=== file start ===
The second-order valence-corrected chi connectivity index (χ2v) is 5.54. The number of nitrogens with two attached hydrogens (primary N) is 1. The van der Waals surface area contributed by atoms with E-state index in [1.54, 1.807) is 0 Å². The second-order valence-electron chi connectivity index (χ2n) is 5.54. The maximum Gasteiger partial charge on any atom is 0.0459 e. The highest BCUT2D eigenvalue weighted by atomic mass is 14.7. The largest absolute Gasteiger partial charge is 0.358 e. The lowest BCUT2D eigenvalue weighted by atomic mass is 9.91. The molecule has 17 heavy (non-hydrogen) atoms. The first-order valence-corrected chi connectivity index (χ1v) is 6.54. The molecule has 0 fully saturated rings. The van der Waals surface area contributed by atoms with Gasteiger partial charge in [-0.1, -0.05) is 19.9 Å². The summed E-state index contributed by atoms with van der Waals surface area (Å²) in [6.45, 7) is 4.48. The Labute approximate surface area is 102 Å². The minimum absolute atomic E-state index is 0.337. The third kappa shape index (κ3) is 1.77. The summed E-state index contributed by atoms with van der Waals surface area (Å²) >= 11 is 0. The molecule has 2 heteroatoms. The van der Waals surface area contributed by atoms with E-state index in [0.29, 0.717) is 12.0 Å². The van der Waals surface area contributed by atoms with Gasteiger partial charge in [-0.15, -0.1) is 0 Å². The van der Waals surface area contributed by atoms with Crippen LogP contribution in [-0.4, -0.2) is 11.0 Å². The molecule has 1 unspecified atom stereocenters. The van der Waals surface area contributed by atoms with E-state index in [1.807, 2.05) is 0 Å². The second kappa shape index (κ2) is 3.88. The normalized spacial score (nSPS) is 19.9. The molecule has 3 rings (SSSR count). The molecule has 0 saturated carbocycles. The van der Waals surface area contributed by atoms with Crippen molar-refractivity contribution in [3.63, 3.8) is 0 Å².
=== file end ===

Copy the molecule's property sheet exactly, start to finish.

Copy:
The second-order valence-corrected chi connectivity index (χ2v) is 5.54. The number of nitrogens with two attached hydrogens (primary N) is 1. The van der Waals surface area contributed by atoms with E-state index in [1.54, 1.807) is 0 Å². The second-order valence-electron chi connectivity index (χ2n) is 5.54. The maximum Gasteiger partial charge on any atom is 0.0459 e. The highest BCUT2D eigenvalue weighted by atomic mass is 14.7. The largest absolute Gasteiger partial charge is 0.358 e. The lowest BCUT2D eigenvalue weighted by atomic mass is 9.91. The molecule has 17 heavy (non-hydrogen) atoms. The first-order valence-corrected chi connectivity index (χ1v) is 6.54. The molecule has 0 fully saturated rings. The van der Waals surface area contributed by atoms with Gasteiger partial charge in [-0.1, -0.05) is 19.9 Å². The summed E-state index contributed by atoms with van der Waals surface area (Å²) in [6.45, 7) is 4.48. The Labute approximate surface area is 102 Å². The minimum absolute atomic E-state index is 0.337. The third kappa shape index (κ3) is 1.77. The summed E-state index contributed by atoms with van der Waals surface area (Å²) >= 11 is 0. The molecule has 2 heteroatoms. The van der Waals surface area contributed by atoms with E-state index in [0.29, 0.717) is 12.0 Å². The van der Waals surface area contributed by atoms with Gasteiger partial charge in [-0.15, -0.1) is 0 Å². The van der Waals surface area contributed by atoms with Crippen LogP contribution in [-0.4, -0.2) is 11.0 Å². The molecule has 1 unspecified atom stereocenters. The van der Waals surface area contributed by atoms with E-state index in [1.807, 2.05) is 0 Å². The second kappa shape index (κ2) is 3.88. The normalized spacial score (nSPS) is 19.9. The molecule has 3 rings (SSSR count). The molecule has 0 saturated carbocycles. The van der Waals surface area contributed by atoms with Crippen molar-refractivity contribution in [3.63, 3.8) is 0 Å².